Harbinger sues U.S. government over wireless company LightSquared: report

WASHINGTON Sat Jul 12, 2014 6:14pm EDT

Phil Falcone, the head of Harbinger Capital Partners, which owns LightSquared, arrives at the U.S. Bankruptcy Court in Manhattan, New York January 16, 2014.  REUTERS/Brendan McDermid

Phil Falcone, the head of Harbinger Capital Partners, which owns LightSquared, arrives at the U.S. Bankruptcy Court in Manhattan, New York January 16, 2014.

Credit: Reuters/Brendan McDermid

WASHINGTON (Reuters) - Phil Falcone's governmentPartners has filed suit against the U.S. government, accusing it of reneging on an agreement regarding bankrupt Harbinger-backed wireless company LightSquared LP, the Wall Street Journal reported.

Harbinger, in a suit filed on Friday in the U.S. Court of Federal Claims in Washington, said global positioning systems companies unlawfully used spectrum owned by LightSquared, the Journal said.

The GPS companies and advocacy groups warned that LightSquared's network could interfere with GPS. The U.S. Federal Communications Commission's decision in 2012 to heed those warnings and stop LightSquared from deploying its network was a breach of the regulatory agency's agreement to allow Harbinger to buy LightSquared, according to the lawsuit.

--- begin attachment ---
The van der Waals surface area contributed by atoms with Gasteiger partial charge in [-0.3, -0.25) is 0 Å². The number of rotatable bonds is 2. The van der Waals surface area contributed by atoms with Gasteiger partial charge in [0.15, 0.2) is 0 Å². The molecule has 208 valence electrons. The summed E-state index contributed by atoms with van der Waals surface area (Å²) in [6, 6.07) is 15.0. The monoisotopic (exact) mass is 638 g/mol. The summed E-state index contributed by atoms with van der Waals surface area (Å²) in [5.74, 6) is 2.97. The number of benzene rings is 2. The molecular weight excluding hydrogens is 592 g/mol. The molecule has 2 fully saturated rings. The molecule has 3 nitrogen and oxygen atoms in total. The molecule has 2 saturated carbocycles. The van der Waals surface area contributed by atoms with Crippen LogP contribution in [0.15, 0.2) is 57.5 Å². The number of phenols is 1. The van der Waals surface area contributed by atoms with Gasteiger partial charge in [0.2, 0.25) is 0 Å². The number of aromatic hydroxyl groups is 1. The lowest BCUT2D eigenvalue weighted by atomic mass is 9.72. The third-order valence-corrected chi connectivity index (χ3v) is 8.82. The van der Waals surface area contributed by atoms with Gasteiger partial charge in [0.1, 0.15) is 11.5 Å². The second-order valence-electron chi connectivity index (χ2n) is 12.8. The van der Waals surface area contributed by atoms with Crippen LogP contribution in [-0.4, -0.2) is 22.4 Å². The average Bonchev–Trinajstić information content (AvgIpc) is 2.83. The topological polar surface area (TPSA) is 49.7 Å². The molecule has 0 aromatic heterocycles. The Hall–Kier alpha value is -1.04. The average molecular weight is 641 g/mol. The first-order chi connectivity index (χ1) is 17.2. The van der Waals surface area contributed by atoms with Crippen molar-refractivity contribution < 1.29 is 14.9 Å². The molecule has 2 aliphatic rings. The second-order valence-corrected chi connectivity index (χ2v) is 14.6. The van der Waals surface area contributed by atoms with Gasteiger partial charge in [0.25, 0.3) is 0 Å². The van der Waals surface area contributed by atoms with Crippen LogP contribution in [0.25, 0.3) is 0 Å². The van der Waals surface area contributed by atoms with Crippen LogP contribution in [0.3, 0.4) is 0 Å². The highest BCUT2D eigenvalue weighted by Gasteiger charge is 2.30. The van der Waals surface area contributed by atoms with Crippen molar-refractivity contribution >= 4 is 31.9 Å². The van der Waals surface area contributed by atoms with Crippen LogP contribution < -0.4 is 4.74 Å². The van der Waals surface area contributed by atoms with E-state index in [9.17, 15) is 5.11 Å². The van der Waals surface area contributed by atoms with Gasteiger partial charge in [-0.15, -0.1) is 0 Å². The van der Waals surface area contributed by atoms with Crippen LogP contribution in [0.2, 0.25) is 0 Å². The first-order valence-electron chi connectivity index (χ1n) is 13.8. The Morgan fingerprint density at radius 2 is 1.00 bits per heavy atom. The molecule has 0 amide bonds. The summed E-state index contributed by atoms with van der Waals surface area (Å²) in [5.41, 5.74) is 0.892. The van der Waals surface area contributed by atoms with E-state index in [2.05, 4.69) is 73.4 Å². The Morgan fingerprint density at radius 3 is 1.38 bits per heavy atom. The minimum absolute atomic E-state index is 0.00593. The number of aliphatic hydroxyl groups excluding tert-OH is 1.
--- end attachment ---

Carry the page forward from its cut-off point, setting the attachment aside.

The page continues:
"Harbinger has lost most of its approximately $1.9 billion investment, despite having made that investment in specific reliance on the government's agreement to permit it to build, deploy, and operate a nationwide broadband network using LightSquared's spectrum," Harbinger lawyers said in the filing, according to the Journal.

Harbinger on Tuesday also sued Dish Network Corp and its chairman, Charles Ergen, in a Colorado federal court for at least $1.5 billion, accusing them of trying to strip the hedge fund of its control of LightSquared.

That lawsuit said Ergen had engaged in fraud and violated a federal anti-racketeering law.

LightSquared filed for bankruptcy protection in 2012. Its Chapter 11 case has been marred by a long-running battle between Ergen, who became LightSquared's largest creditor during the bankruptcy, and Falcone's Harbinger, which spent billions of dollars building the company's wireless network.

(Writing by Will Dunham; Editing by Marguerita Choy)

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